In a series of video clips to be shown over the coming year we will explore the annual cycle of the vine at Quinta dos Malvedos, culminating in the vintage during September/October. This, the first of the videos, documents winter pruning.
Winter pruning (November – January)
Winter pruning of the vines is a crucial, almost entirely manual operation that marks the beginning of the viticultural year in the Douro. Normally starting during the second half of November, it can go on for up to three months and ideally should be 50% complete before the end of the year. Winter pruning of the vines is essential for their rejuvenation in the spring and because it is so labour-intensive and time-consuming, it accounts for around a third of our annual viticultural costs at Quinta dos Malvedos.
The process involves three separate stages. First, there is the pre-pruning, whereby the bulk of the redundant vine growth is removed with the use of cutters attached to small tractors. Next is the highly skilled manual task of pruning each vine, and removing the remaining tendrils caught in the trellis. Our pruners are equipped with electric secateurs, which increase productivity and make the task much less physically demanding. Finally comes the shredding of the spent canes lying on the ground. This plant fibre is then left to break down and adds much-needed organic matter to the rocky, schistous soil of Quinta dos Malvedos.
We are now in the final weeks before the culmination of the viticultural year and the beginning of this year’s harvest at Quinta dos Malvedos. Although the Portuguese Meteorological Institute is currently announcing severe drought warnings for the entire country, the vines look robust and healthy, and the viticultural cycle is approximately ten days ahead of schedule. The vintage plan has now been drawn up, and although it will no doubt undergo several changes before we begin to bring grapes into the winery next month, we are currently aiming to begin harvesting at Malvedos on the seventh of September, four days earlier than last year, when the vintage started on the 11th.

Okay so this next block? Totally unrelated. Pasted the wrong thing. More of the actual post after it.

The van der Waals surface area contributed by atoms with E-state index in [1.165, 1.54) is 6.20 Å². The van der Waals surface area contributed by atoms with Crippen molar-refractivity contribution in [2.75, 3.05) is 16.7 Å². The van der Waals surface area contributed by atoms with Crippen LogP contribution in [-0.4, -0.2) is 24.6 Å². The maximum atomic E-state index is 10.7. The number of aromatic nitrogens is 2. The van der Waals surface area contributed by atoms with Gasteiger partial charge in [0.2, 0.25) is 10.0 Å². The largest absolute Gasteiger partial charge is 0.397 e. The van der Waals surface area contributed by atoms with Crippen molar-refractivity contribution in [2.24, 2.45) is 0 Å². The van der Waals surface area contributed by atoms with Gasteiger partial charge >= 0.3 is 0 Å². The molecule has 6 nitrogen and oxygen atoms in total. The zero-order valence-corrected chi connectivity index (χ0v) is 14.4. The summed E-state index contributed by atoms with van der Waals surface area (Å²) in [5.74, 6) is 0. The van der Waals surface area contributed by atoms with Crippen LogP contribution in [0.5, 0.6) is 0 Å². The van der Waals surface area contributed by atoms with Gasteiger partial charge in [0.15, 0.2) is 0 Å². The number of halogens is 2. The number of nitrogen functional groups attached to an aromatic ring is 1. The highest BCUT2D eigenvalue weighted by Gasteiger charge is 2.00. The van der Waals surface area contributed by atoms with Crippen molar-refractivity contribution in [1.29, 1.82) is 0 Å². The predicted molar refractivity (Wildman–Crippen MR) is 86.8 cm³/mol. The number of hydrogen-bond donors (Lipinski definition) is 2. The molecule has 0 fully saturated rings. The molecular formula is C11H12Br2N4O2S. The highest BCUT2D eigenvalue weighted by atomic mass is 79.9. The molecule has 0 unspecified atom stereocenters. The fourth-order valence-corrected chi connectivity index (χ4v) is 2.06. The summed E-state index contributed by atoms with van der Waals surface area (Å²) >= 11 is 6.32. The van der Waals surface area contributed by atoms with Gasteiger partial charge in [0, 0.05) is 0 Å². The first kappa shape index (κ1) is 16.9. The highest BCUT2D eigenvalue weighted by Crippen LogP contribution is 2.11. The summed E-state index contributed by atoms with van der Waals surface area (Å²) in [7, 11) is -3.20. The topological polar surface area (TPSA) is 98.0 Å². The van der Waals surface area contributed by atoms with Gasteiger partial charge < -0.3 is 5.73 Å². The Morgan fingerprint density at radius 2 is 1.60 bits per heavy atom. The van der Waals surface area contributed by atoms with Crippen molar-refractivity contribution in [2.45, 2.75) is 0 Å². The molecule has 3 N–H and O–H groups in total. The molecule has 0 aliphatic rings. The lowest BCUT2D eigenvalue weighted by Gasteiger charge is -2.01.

The Viticultural Year to the Present
On a whole the viticultural year was quite uniform, although unusual, as almost from start to finish it has been warmer than average, and very dry.
The yearly cycle began with an extremely wet November that saw 179mm of rainfall (more that twice the 30-year average of 67.5mm) falling over the quinta. However, these conditions were not to last and as we moved into December and the new year, rainfall decreased dramatically (to less than half the 30-year average), a trend that would continue throughout the year.
Over the course of the year average temperatures always kept above the mean, but when we look back at the year as a whole what marked it was the lack of rainfall. Apart from ample precipitation in November 2014, this viticultural year, and especially the summer months, has been extremely dry. With only 2.6mm of rain falling in July. We were fortunate to have 2.4mm fall over the quinta last weekend and with more forecast for next weekend, it should be some relief for the vines, which are already reaching their limit.
That being said the vines are now beautiful, and rarely in a year of such drought have they looked so fine. Still covered by a lush green canopy, only first growth lower leaves, now beginning to turn brown and dry, tell the story of their struggle for water throughout the year.